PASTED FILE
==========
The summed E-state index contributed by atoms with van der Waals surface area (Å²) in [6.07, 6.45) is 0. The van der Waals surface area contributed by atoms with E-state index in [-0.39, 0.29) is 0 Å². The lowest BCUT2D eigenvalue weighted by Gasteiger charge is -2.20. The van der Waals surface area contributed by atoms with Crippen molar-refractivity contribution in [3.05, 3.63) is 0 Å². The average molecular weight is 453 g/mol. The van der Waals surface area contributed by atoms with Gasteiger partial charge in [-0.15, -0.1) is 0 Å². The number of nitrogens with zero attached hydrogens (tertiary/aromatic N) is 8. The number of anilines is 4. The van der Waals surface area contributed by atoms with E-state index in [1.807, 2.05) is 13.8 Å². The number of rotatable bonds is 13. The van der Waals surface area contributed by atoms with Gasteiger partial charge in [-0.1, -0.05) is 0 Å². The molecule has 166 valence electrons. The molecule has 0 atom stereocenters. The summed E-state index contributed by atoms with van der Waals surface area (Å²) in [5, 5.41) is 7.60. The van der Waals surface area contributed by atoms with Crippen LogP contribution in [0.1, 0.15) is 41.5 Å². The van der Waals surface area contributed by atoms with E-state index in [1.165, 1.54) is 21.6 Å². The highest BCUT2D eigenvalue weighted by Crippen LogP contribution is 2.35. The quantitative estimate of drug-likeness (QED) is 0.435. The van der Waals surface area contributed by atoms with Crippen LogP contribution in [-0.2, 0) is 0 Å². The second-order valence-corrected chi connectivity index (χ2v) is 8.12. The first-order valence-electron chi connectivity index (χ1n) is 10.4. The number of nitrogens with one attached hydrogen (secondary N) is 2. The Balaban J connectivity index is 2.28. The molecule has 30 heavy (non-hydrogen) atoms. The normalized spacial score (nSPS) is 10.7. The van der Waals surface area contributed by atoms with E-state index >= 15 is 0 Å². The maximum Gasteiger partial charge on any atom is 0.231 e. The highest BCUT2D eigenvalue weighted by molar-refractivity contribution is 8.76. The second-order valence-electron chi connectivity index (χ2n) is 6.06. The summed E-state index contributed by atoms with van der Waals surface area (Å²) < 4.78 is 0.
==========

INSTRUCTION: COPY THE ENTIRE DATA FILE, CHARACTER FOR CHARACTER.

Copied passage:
The summed E-state index contributed by atoms with van der Waals surface area (Å²) in [6.07, 6.45) is 0. The van der Waals surface area contributed by atoms with E-state index in [-0.39, 0.29) is 0 Å². The lowest BCUT2D eigenvalue weighted by Gasteiger charge is -2.20. The van der Waals surface area contributed by atoms with Crippen molar-refractivity contribution in [3.05, 3.63) is 0 Å². The average molecular weight is 453 g/mol. The van der Waals surface area contributed by atoms with Gasteiger partial charge in [-0.15, -0.1) is 0 Å². The number of nitrogens with zero attached hydrogens (tertiary/aromatic N) is 8. The number of anilines is 4. The van der Waals surface area contributed by atoms with E-state index in [1.807, 2.05) is 13.8 Å². The number of rotatable bonds is 13. The van der Waals surface area contributed by atoms with Gasteiger partial charge in [-0.1, -0.05) is 0 Å². The molecule has 166 valence electrons. The molecule has 0 atom stereocenters. The summed E-state index contributed by atoms with van der Waals surface area (Å²) in [5, 5.41) is 7.60. The van der Waals surface area contributed by atoms with Crippen LogP contribution in [0.1, 0.15) is 41.5 Å². The van der Waals surface area contributed by atoms with E-state index in [1.165, 1.54) is 21.6 Å². The highest BCUT2D eigenvalue weighted by Crippen LogP contribution is 2.35. The quantitative estimate of drug-likeness (QED) is 0.435. The van der Waals surface area contributed by atoms with Crippen LogP contribution in [-0.2, 0) is 0 Å². The second-order valence-corrected chi connectivity index (χ2v) is 8.12. The first-order valence-electron chi connectivity index (χ1n) is 10.4. The number of nitrogens with one attached hydrogen (secondary N) is 2. The Balaban J connectivity index is 2.28. The molecule has 30 heavy (non-hydrogen) atoms. The normalized spacial score (nSPS) is 10.7. The van der Waals surface area contributed by atoms with E-state index >= 15 is 0 Å². The maximum Gasteiger partial charge on any atom is 0.231 e. The highest BCUT2D eigenvalue weighted by molar-refractivity contribution is 8.76. The second-order valence-electron chi connectivity index (χ2n) is 6.06. The summed E-state index contributed by atoms with van der Waals surface area (Å²) < 4.78 is 0.